straining to hear the voice of Judge Harvey.
When she surprised herself at this, she would flush
slightly, and again raise her book close to her shaded
Then, of course, her meals were a
diversion. She became quite expert with the can-opener
and the corkscrew. The empty cans, since there
was no way to get them out of her suite, she stacked
on the side of the bathroom opposite her provisions;
and daily the stack grew higher.
The nearest approach to an incident
during this solitary period came to pass on the third
night after Matilda’s departure. On that
evening Mrs. De Peyster became aware of a new voice
in the house a voice with a French accent.
It seemed familiar, yet for a time she was puzzled
as to the identity of the voice’s owner.
Then suddenly she knew: the man below was M.
Dubois, whom Olivetta, at her desire, had with unwilling
but obedient frostiness sent about his business.
She had known that Jack had taken up with M. Dubois
at the time the artist was doing her portrait; but
she had not known that Jack was so intimate as the
artist’s being admitted to Jack’s secret
seemed to indicate.
Within herself, some formless, incomprehensible
thing seemed about to happen. During these days
of solitude and this, too, even before
Matilda had gone a queer new something had
begun to stir within her, almost as though threatening
an eruption. It seemed a force, or spirit, rising
darkly from hitherto unknown spaces of her being.
It frightened her, with its amorphous, menacing strangeness.
She tried to keep it down. She tried to keep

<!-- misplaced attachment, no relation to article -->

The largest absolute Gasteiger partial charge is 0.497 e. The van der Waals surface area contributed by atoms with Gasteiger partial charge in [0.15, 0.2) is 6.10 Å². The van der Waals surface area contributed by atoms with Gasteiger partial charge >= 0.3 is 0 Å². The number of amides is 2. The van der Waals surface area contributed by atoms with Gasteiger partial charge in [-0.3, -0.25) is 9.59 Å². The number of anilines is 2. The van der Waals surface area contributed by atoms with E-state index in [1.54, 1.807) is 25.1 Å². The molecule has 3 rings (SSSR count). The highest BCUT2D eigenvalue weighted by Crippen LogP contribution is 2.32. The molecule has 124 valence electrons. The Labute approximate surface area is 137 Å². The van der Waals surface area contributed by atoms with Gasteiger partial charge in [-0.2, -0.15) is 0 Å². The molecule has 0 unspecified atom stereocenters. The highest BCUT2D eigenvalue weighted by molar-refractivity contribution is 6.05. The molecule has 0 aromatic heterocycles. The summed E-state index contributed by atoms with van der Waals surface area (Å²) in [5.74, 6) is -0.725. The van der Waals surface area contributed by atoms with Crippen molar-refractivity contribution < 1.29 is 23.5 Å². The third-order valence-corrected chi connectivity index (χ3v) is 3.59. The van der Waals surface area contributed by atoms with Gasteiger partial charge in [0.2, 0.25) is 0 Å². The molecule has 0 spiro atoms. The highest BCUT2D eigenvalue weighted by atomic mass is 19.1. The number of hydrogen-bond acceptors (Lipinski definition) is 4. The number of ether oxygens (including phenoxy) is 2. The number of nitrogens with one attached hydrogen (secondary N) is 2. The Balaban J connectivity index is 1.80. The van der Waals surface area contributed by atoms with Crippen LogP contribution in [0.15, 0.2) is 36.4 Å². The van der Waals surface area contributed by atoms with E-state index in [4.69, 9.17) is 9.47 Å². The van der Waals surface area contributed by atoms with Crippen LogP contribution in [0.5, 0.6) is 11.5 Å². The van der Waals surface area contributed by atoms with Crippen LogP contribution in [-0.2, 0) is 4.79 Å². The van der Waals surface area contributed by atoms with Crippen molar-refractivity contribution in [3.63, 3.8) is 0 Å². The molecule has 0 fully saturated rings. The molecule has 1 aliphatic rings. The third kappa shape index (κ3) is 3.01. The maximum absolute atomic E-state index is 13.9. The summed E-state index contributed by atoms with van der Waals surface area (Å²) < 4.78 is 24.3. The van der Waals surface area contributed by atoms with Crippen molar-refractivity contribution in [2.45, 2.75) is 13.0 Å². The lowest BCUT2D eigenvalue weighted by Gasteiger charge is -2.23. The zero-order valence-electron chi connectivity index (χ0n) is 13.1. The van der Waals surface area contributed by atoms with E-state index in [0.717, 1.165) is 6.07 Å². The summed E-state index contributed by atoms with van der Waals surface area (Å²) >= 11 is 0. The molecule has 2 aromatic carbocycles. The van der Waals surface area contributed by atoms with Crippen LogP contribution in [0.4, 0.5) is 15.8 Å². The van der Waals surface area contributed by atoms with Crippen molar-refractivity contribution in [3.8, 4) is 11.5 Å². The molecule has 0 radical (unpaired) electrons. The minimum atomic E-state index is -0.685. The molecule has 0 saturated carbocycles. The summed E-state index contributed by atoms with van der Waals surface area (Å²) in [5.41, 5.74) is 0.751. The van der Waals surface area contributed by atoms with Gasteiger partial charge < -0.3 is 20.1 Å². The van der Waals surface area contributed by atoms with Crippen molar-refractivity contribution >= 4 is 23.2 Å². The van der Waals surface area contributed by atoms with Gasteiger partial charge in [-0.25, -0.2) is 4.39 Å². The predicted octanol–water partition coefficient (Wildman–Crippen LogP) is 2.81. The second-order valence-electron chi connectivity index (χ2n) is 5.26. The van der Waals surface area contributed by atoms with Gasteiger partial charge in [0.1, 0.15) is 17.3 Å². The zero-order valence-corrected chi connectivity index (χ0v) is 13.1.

her mental eyes away from it. And so, during
all these days, she had no idea what the fearsome thing
And then something did happen.
On the fifth day after Matilda’s departure,
and the eighteenth after the sailing of the Plutonia,
Mrs. De Peyster observed a sudden change in the atmosphere
of the house. Within an hour, from being filled
with honeymoon hilarity, the house became filled with
gloom. There was no more laughter no
more running up and down the stairs and through the
hallways the piano’s song was silent.
Mrs. De Peyster sought to gain some clue to this mysterious
change by listening for the talk of Mary and Jack and
Mr. Pyecroft as they passed her door. But whereas
the trio had heretofore spoken freely and often in
liveliest tones, they now were either wordless or
their voices were solemnly hushed.
What did it mean? Days passed the
solemn gloom continued unabated and this
question grew an ever more puzzling mystery to Mrs.
De Peyster. What could it possibly, possibly,
But there was no way in which she
could find out. Her only source of information
was Matilda, and Matilda was gone for a month; and
even if Matilda, by any chance, should know what was
the matter, she would not dare write; and even if
she wrote, the letter, of course, would never be delivered,
but would doubtless be forwarded to the pretended Mrs.
De Peyster in Europe. Mrs. De Peyster could only
wonder and read and gaze furtively
out of the little peep-holes of her prison and
eat and stack the empty cans yet higher
in her bathroom and wait, impatiently wait,
while the mystery grew daily and hourly in magnitude.
Among the details that added to the
mystery’s bulk was the sound of another new
but familiar voice the voice of the competent
Miss Gardner, her discharged secretary. And Miss
Gardner’s voice was not heard for an hour and
then heard no more but was heard day after
day, and her tone was the tone of a person who is acquainted